Wondering how to cook a turkey, one that everyone will rave over? Cooking a turkey for a special meal, such as Thanksgiving, can cause even the most experienced cook to have sweaty palms.
You can reduce your stress-level by becoming familiar with how to buy, defrost, and roast a turkey well before you need to cook one. Another way to make Thanksgiving easier is to have great recipes and a plan to complete as many tasks in advance. I can provide you with the recipes I use for Thanksgiving, a detailed planning guide, as well as the info on this page in the e-book featured to the right.
Before learning how to cook a turkey, you need to decide whether to buy a fresh or frozen turkey. Your decision may be based on economics as frozen birds are usually less expensive, it may be based on health concerns as fresh birds often have less additives, or may be based on time and space constraints as frozen birds can take 3-4 days to properly thaw in the refrigerator. Personally, I place an order for a fresh turkey with my butcher 1-2 weeks before Thanksgiving and pick it up the day before. Occasionally throughout the year I will buy a non-basted frozen turkey. Turkey leftovers are great, no matter what time of year it is!
You can plan on anywhere from ½-1 pound to person. If you really want a lot of leftovers, and have hearty eaters then plan on a generous 1 ½ pounds per person. Personally, I love leftover turkey and often cube up the leftovers and freeze them to make Leftover Turkey Recipes at a later date.
If you bought a frozen bird, plan that it will take about one day for every 4-5 pounds to defrost in the refrigerator. So, a 15 pound hen will take 3-4 days to defrost. When defrosting, keep the turkey in the original packaging, and I recommend placing it inside of a clean plastic garbage bag and then place it in a large pan in case there are any leaks.
If you have a frozen turkey and need to defrost it quickly, you can use a cold water defrosting method in which you place the bird, in it’s original packaging, in a cold water bath and change out the water every 30 minutes. This will take about 30 minutes a pound to defrost. So, that 15 pound hen might take about 8 hours until it’s fully defrosted. If you use this method, your bird needs to be cooked immediately after defrosting.
There are a few things that you will need that you might not normally use; it’s a good idea to make sure you have everything in advance. At a minimum I would recommend having a large roasting pan optimally with a V shaped rack, string or cooking twine, a baster, a meat thermometer, and a good carving knife. Many people like to use an electric knife, but a good slicing knife will also suffice.
In addition you might like to have disposable rubber gloves, a large plastic bag if you want to brine the turkey, and large and extra large zip style bags to store leftovers and the turkey carcass (great to save for a Turkey Soup Recipe !) in the freezer.
There are several ways to add moisture and flavor to a turkey.
The simplest method is to make a Seasoned Butter Rub which consists of butter and seasonings and rub this on the inside and outside of the bird before roasting
You can also make a Basting Sauce and baste the turkey along with some of the pan juices occasionally during the roasting process.
If you are buying an un-brined or un-basted turkey (that is an important distinction for this step!) and have room in your fridge, I prefer using a an overnight brine bath in addition to the rub and the basting sauce. Brining a Turkey imparts flavor and moisture. Brining helps to tenderize the meat before cooking and if you thoroughly rinse the bird you will be pleasantly surprised that it does not taste salty! Regardless of which method you use, prepare the rub and the basting sauce before you prepare the bird.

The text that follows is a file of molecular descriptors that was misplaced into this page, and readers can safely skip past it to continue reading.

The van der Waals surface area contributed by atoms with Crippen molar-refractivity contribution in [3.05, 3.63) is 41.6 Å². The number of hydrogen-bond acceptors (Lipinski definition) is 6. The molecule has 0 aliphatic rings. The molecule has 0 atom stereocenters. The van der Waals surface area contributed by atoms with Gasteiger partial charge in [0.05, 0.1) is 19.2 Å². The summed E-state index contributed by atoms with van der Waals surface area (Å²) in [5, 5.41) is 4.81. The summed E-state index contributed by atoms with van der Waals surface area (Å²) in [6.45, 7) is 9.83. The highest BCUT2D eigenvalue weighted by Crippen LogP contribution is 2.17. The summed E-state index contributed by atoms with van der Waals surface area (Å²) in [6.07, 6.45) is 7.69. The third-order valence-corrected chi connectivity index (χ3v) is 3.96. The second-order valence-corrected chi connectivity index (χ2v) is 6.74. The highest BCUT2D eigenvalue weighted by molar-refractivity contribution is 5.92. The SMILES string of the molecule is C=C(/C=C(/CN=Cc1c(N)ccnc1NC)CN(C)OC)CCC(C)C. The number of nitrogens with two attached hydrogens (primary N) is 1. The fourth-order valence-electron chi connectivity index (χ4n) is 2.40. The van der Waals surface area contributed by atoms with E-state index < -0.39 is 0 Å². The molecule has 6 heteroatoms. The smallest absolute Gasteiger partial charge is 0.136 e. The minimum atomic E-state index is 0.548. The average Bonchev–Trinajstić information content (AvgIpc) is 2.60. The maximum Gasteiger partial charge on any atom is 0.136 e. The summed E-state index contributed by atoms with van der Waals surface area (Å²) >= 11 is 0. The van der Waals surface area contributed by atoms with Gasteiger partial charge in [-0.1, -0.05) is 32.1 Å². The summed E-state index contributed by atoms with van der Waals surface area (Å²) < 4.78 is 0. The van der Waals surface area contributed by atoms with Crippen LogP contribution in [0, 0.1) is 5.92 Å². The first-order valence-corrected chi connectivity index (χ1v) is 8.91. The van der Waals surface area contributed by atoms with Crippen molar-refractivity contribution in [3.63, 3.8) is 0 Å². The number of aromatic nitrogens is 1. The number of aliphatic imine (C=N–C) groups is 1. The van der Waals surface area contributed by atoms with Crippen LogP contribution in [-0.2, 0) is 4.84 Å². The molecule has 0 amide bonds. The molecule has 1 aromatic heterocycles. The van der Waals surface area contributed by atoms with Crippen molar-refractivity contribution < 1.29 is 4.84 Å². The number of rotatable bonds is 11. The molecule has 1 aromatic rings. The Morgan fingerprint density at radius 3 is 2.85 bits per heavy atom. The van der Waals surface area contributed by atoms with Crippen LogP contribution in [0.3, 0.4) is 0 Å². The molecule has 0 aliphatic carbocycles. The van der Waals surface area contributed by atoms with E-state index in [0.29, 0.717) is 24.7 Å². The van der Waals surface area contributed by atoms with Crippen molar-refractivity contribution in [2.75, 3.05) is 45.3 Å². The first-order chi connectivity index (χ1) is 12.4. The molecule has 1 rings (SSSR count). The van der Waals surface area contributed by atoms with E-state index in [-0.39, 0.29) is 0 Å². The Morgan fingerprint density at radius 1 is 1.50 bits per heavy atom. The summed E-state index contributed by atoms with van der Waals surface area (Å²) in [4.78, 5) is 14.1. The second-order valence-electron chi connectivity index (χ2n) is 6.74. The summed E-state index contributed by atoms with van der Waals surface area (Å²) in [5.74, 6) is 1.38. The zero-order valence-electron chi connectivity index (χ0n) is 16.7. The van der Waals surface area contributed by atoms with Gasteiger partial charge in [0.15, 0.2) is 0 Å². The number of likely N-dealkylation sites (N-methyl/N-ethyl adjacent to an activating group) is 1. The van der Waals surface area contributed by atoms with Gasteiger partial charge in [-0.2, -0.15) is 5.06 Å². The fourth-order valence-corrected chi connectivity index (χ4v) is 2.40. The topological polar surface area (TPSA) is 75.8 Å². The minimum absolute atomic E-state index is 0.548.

The most important step is to remove the giblets inside the cavity of the turkey. These often come in a small disposable pouch. Many people like to save the giblets and simmer them in broth as a base for gravy. When handling the raw bird be very careful not to let the raw meat juices contaminate other surfaces. I prefer to use disposable rubber gloves and still wash my hand thoroughly afterward.
There is some debate on whether you should rinse the turkey first before roasting. If you do, then clear the sink of all other dishes, use a low stream of cold water and sanitize the sink and surrounding counters afterward with bleach or another sanitizing agent. Whether you rinse or you don’t rinse, you can blot the inside and outside of the bird with paper towels. Another debate is whether to cook stuffing inside of the bird or cook it separately. I am a fan of cooking it separately to assure that the turkey and the stuffing are both properly cooked.
The bird then can be placed breast side up on an oiled rack in a roasting pan. You might notice that the legs wings are sticking out, which means they will cook faster than the rest of the bird if you don’t either tuck them in or tie them down with kitchen string.
Place the bird, uncovered, in an oven that has been preheated to 325°F. An unstuffed turkey will take approximately 15 minutes per pound to roast. So, that 15 pound bird might take about 3.75 hours to cook. While the turkey is roasting you can baste it occasionally with the basting butter. Once the outside of the turkey is a nice golden brown color, then lightly tent it with foil to prevent it from getting over brown. Use a meat thermometer, placed in the deepest part of the thigh to assure that the bird is fully cooked, the thermometer should reach 165°F. Once done, remove from the oven and let the bird rest, tented with foil for about 20 minutes before carving. You can also view my recipe for Roasting a Turkeywhich summarizes these directions.
This segment of How to Cook a Turkey is part of my new Cooking 101series.